Statistical analysis showed that: (1) significant associations were found between age of exposure and infection index inB. straminea (Camorim, c2=163.0, p<0.001; Picos, c2=27.4, p<0.001) as well as in B. glabrata (c2=361.3, p<0.001). (2) Significant associations were also found between age of exposure and mortality index for the three colonies (B. straminea from Camorim, c2=148.9, p<0.001; B. straminea fromPicos, c2=15.2, p<0.05; B. glabrata, c2=17.9, p<0.01). (3) Significant differences were detected in the infection and mortality indices between immature and mature stages in B. straminea as well as in B. glabrata (infection and mortality, respectively: Camorim, c2=63.83, p<0.001, c2=65.3, p<0.001; Picos, c2=17.18, p<0.001, c2=5.1, p<0.05; Ressaca, c2=243.7, p<0.001, c2=7.5, p<0.01). (4) Significant differences were found in the infection index between B. straminea from Camorim and B. glabrata (Z=2.37; p<0.05), and between B. straminea from Picos and B. glabrata (Z=2.37; p<0.05), but not between B. straminea from Camorim and B. straminea from Picos (Z= -1.52; p>0.05). (5) No significant difference in the mortality index among the molluscs showing sporocysts, between B. straminea from Camorim and B. glabrata (Z=0,0; p>0,05), B. straminea from Picos and B. glabrata (Z=0.33; p>0.05), and B. straminea from Camorim and B. straminea from Picos (Z= -0.11; p>0.05). (6) On the other hand, among the dead molluscs that did not show sporocysts, a significant difference was detected between B. straminea from Camorim and B. straminea from Picos (Z= -2.06; p<0.05), but not betweenB. straminea from Camorim and B. glabrata (Z = - 0.85; p>0.05) and B. straminea from Picos and B. glabrata (Z = 1.12; p>0.05). (7) Significant differences were found comparing the mortality index in each colony between positive and negative molluscs in B. straminea from Picos (Z= -2.20; p<0.05) and B. glabrata (Z= 1.99; p< 0.05), but not inB. straminea from Camorim (Z = -1.01; p>0.05). (8) A significantly negative correlation was found between infection index and mollusc diameter in B. straminea from Camorim (r = - 0.844; p<0.05), but not in B. straminea from Picos (r= -0.684; p>0.05) or in B. glabrata (r= -0.660; p>0.05). (9) No significant correlation was detected between mortality index and mollusc diameter in B. straminea from Camorim (r=0.665; p>0.05), B. straminea from Picos (r=0.580; p>0.05) orB. glabrata (r=0.389; p>0.05). (10) Significant differences in the duration of precercarial period were found when comparing the mollusc age in the in B. straminea (Camorim, F=9.11, p<0.001; Picos, F=4.08, p<0.01) as well as inB. glabrata (F=4.51, p<0.001). (11) Significant differences were found in the duration of precercarial period between immature and mature molluscs (Camorim, F=30.09, p<0.001; Picos, F=5.07, p<0.05; Ressaca, F=11.70, p<0.001). (12) Significant differences were found in the precercarial period between B. straminea from Camorim and B. straminea from Picos(HSD= - 0.033; p<0.01), and also between B. straminea from Camorim and B. glabrata (HSD = - 0.056; p<0.001), but not between B. straminea from Picos and B. glabrata (HSD= - 0.023; p>0.05). (13) Significant differences in the duration of cercarial period were found when comparing the mollusc age in the B. straminea colonies (Camorim, F=4.07, p<0.001; Picos, F=5.55, p<0.001), but not in B. glabrata (F=0.45, p>0.05). (14) No significant correlation was observed between the duration of cercarial period and the mollusc diameter at the time of the first cercarial emission (Camorim, r =0.002, p>0.05, Picos, r = - 0.152, p>0.05, Ressaca, r =0.216, p>0.05). (15) A significant difference in cercarial emission was found among the ages of exposure in B. glabrata (F= 2.89; p<0.05), but not in B.straminea (Camorim, F= 1.14, p>0.05; Picos, F= 1.46, p>0.05). (16) No significant difference was detected in cercarial emission between immature and mature stages (Camorim, F= 0.28, p>0.05; Picos, F= 3.96, p>0.05; Ressaca, F = 0.24, p>0.05). (17) Significant differences were found in cercarial emission between B. straminea from Camorim and B. glabrata (HSD= 1.096; p<0.001) and also between B. straminea from Picos and B. glabrata from Ressaca (HSD= 1.407; p<0.001) andB. straminea from Camorim and B. straminea from Picos(HSD= -0.311; p<0.05).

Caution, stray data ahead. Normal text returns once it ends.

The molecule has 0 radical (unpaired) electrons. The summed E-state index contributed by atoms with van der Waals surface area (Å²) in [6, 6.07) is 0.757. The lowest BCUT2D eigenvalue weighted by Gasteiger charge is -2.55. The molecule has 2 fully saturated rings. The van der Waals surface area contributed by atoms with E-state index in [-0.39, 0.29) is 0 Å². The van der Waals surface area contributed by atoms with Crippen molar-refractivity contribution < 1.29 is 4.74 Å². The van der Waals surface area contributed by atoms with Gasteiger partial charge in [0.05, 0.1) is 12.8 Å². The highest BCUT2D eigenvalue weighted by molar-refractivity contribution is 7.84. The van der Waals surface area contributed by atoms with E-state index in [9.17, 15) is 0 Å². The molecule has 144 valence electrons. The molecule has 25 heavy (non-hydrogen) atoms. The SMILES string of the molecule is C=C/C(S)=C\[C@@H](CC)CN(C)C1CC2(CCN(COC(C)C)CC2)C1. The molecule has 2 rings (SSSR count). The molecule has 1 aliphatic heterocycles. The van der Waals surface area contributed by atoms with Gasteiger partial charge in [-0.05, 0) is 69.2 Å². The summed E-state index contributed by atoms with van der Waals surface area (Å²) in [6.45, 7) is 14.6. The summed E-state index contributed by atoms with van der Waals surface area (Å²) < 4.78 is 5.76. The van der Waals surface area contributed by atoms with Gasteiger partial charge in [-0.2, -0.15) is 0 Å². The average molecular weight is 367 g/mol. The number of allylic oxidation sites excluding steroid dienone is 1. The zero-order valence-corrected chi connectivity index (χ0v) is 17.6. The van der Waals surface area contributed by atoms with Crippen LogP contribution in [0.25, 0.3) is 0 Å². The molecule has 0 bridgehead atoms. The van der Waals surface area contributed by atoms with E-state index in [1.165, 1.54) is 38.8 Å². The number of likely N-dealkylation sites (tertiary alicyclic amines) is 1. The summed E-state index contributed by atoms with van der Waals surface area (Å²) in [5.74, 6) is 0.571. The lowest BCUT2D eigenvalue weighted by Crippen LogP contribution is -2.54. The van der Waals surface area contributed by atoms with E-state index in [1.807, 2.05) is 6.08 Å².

In the three colonies studied, susceptibility to S. mansoni varied with mollusc age at the time of exposure, the infection index being proportionally higher in immature molluscs than in mature ones. This higher susceptibility in younger molluscs is not unexpected as it could be due to immune system functional immaturity, as pointed out by Dikkeboom et al. (1985), for Lymnaea stagnalis.